The Child's Ideas for 1. Investigating Materials

The Challenges in Learning about Materials

some of the most revealing properties of materials (e.g., their densities) are not ones that are directly given perceptually, but need careful construction

In everyday life, we immediately see and describe the world in terms of its large-scale objects. For example, upon entering a classroom, you notice the desks, chairs, computers, books, lunch boxes and other objects as well as the fish tanks, plants, children and their teacher. We need to immediately recognize these things because we interact with them in distinctive and important ways in our daily life. For example, you eat your food, but not your computer; you sit on your chair but (generally) not on your desk; you water the plants but not your books; you talk to your classmates but not your chair, etc. In keeping with their importance, our visual systems are designed to automatically pick out the distinct objects in a visual scene and our language systems have a large number of words for naming types of objects at multiple levels of description (e.g., furniture, chairs, desk chairs; animals, dogs, Golden Retrievers) as well as their salient properties (large/small, red/green, hard/soft, cold/warm), ways of behaving (rolls, walks, talks, eats, swims), and functions (holds lunch, used for sitting, writing, reading, etc.). Words for types of objects, their properties, and simple actions involving them are among the very first words that children learn.

Much less salient to children, though ultimately no less important, is the world of “materials” of which objects are made. When we are naming materials, we are calling attention to another level of description—one that focuses on the kind of stuff something is a made of (a formless aggregate of a particular type) rather than the individual, whole object itself (which has a distinct shape and function and that we can pick up and play with). Thus, whether we call something “wood” depends on whether it has the cluster of properties that we think characterizes wood, not whether it is large or small or whether it is a spoon or a chair. The same objects can be made of different kinds of stuff, and the same kinds of stuff can be used to make different objects.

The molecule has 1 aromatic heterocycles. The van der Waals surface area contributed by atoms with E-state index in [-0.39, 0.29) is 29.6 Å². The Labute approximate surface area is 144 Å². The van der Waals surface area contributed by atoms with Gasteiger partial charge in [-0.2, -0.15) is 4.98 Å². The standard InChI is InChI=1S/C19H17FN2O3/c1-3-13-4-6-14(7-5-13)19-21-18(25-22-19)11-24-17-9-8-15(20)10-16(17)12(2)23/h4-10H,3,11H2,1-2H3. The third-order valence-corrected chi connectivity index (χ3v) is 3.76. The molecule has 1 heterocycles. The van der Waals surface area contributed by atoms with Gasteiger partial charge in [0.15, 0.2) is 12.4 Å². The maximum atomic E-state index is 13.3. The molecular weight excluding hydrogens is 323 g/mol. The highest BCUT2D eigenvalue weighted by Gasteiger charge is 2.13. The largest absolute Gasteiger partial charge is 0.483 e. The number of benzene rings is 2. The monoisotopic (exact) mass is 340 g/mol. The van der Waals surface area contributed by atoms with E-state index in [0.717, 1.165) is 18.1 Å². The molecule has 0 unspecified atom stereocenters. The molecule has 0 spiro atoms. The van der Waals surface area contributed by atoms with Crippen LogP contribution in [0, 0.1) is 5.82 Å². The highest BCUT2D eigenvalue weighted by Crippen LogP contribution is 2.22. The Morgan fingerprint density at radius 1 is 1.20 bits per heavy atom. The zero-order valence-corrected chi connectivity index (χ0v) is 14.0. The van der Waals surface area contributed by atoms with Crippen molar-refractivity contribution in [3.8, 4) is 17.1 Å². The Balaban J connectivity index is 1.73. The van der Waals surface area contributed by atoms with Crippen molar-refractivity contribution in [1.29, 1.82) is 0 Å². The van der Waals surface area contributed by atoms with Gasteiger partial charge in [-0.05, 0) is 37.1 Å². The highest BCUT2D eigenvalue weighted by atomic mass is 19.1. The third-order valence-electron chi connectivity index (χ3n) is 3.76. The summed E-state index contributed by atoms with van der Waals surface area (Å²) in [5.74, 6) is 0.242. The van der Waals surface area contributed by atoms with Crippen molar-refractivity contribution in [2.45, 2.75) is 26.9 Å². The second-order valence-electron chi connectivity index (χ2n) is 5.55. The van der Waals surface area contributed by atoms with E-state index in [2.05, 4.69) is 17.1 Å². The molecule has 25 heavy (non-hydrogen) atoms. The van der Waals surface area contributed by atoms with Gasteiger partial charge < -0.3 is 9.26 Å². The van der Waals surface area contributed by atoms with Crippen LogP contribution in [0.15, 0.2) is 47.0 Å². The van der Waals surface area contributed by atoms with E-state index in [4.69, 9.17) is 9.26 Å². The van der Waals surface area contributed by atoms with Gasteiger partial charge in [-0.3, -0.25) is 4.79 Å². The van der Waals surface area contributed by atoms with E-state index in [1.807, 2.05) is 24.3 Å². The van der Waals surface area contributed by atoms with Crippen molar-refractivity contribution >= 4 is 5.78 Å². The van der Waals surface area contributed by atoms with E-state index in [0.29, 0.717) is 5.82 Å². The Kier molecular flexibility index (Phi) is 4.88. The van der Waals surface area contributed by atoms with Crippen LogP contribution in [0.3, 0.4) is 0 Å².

Young children are not clueless about materials—even preschoolers have some words for naming different types of materials (e.g., milk, sand, wood)—but their knowledge about materials is implicit (rather than explicit) and not yet coordinated with their knowledge about objects. Research has shown that the first names for kinds of material that children learn are for liquids (water, milk) rather than for solids (wood, metal, glass), although they may have a few such names by age three or four. This may be because of an “object bias” for solids. When you see a wooden spoon, what is most salient is the whole object and what you can do with it, not what is made of. In contrast, when you see a puddle or a glass of water, what is most salient is the stuff itself and its properties (you get wet if you go in it) not the shape of the puddle. Learning about the materials that objects are made of is important because it provides children an opportunity to coordinate these two levels of description and construct a more explicit concept of “made of.”

Coming to understand and “see” the world in terms of the materials that objects are made of requires not only simple observation but also imagination, controlled thought and reasoning, careful inquiry and systematic investigation. Things that look different on the surface (if scratched or painted) could be made of the same material and some things that look superficially alike may in fact be made of different materials. As you cut something into smaller and smaller pieces, mold it, heat it or cool it, some of its observable properties change (it might go from being solid to a powder, from one shape to another, from something hard to something soft and runny). Is it still the same kind of material? How do we know?

Answering these questions is not simple, but involves active theory–building about materials, which is a long protracted process. It requires imagining and elaborating another level of description—the level of materials (wood, glass, plastic) that is distinct from the more salient whole object level of description (spoons, desks, trucks). And it involves explicitly coordinating these two descriptive levels when making such statements as “This truck is made of metal; This cup is made of plastic.” It requires learning about the distinctive properties of materials and then explaining some aspects of the behavior of objects in terms of the kinds of materials they are made of—for example learning that the cup breaks because it is made of glass or the ball bounces because it is rubber. Ultimately, some of the most revealing properties of materials (e.g., their densities) are not ones that are directly given perceptually, but need careful construction. Thus it requires that children move from initial, imprecise characterizations of properties of materials that conflate weight and density to more differentiated and precise characterizations in which weight and density are distinguished. Our units start children on this important process.

—Carol L. Smith